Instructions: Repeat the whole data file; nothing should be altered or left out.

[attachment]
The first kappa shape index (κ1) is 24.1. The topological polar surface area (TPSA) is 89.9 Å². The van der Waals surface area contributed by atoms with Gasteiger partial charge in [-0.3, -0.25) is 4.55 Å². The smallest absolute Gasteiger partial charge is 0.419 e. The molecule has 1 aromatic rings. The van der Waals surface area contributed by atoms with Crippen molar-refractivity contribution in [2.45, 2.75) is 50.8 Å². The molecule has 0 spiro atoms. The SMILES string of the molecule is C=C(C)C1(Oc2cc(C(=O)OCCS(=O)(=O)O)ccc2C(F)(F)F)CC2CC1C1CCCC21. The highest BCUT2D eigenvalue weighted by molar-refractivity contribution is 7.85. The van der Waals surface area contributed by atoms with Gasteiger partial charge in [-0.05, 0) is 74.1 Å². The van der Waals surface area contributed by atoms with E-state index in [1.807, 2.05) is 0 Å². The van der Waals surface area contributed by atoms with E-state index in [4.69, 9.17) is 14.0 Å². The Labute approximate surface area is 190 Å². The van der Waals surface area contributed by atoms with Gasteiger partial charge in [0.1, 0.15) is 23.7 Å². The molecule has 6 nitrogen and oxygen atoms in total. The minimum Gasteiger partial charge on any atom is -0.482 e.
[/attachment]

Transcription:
The first kappa shape index (κ1) is 24.1. The topological polar surface area (TPSA) is 89.9 Å². The van der Waals surface area contributed by atoms with Gasteiger partial charge in [-0.3, -0.25) is 4.55 Å². The smallest absolute Gasteiger partial charge is 0.419 e. The molecule has 1 aromatic rings. The van der Waals surface area contributed by atoms with Crippen molar-refractivity contribution in [2.45, 2.75) is 50.8 Å². The molecule has 0 spiro atoms. The SMILES string of the molecule is C=C(C)C1(Oc2cc(C(=O)OCCS(=O)(=O)O)ccc2C(F)(F)F)CC2CC1C1CCCC21. The highest BCUT2D eigenvalue weighted by molar-refractivity contribution is 7.85. The van der Waals surface area contributed by atoms with Gasteiger partial charge in [-0.05, 0) is 74.1 Å². The van der Waals surface area contributed by atoms with E-state index in [1.807, 2.05) is 0 Å². The van der Waals surface area contributed by atoms with E-state index in [4.69, 9.17) is 14.0 Å². The Labute approximate surface area is 190 Å². The van der Waals surface area contributed by atoms with Gasteiger partial charge in [0.1, 0.15) is 23.7 Å². The molecule has 6 nitrogen and oxygen atoms in total. The minimum Gasteiger partial charge on any atom is -0.482 e.